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How my menstrual cycle affects my orgasms

How my menstrual cycle affects my orgasms

Some days, it only takes a coy smile and a light breeze to arouse me. Other days, it takes a village of pornerotica, lube, extra foreplay, and a hard-working partner for me to even get there.

I used to think these urges were completely random — until I started tracking my cycle and learning about my hormones.

When I talk about the “menstrual cycle,” I’m not just talking about Shark Week. The menstrual cycle actually refers to the 21-35 day cycle that makes ovulation and menstruation possible.

Using a popular cycle-tracking app called Clue and my trusty Lioness Vibrator, I found out how all the different parts of my menstrual cycle influence my orgasms.

Lioness versus PMDD; Masturbating for relief

Lioness versus PMDD; Masturbating for relief

Premenstrual Dysphoric Disorder (PMDD) is a more aggravated version of Premenstrual Syndrome (PMS). PMS feels like bopping to an angsty No Doubt song on the radio, while PMDD feels like being trapped in a Hawthorne Heights screamo concert with no end in sight.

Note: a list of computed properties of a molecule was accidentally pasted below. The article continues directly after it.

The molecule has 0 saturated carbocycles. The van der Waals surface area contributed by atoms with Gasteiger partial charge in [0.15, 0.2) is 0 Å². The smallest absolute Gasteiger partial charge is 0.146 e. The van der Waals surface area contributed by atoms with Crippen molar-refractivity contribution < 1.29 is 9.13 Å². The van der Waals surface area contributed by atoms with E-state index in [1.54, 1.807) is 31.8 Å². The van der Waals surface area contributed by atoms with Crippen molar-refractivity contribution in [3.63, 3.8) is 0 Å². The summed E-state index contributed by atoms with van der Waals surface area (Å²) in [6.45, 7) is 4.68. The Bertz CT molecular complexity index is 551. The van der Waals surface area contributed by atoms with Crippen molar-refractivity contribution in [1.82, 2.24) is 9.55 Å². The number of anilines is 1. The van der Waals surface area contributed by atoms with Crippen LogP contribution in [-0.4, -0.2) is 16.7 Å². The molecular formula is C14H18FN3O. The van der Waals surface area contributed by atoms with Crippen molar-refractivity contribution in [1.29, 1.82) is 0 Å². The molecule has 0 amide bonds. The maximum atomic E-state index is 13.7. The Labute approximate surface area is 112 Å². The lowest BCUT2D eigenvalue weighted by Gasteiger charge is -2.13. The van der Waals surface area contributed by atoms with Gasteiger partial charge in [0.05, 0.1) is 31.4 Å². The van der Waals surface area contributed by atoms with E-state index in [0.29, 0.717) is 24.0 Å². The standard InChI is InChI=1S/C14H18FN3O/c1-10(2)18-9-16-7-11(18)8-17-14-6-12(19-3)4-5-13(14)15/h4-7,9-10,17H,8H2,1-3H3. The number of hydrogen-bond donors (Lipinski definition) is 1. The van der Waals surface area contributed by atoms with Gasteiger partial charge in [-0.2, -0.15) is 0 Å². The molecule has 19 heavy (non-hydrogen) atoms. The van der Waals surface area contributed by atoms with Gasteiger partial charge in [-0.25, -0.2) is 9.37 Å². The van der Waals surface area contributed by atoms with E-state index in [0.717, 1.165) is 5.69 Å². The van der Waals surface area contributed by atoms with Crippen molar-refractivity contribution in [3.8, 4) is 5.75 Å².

PMDD is a medical condition that causes severe irritability, anxiety, and depression in the week or two before your period(1). Symptoms subside 2-3 days after your period starts. An estimated 5-8% of women and AFAB (assigned female at birth) individuals have PMDD(2).

Those of us that have PMDD can thank our lucky stars that masturbating serves as a fun way to relieve symptoms.

A guide to menstrual alternatives

A guide to menstrual alternatives

When it comes to managing Aunt Flo, our devilish monthly visitor, most of us turn to the two most traditional options available at any convenience store: pads or tampons. Unfortunately, many commercial products contain a whole boatload of nasty chemicals that no one wants to put in their body. Synthetic additives, which make tampons more absorbent, are linked to an increased risk of Toxic Shock Syndrome as well as a slew of other health issues.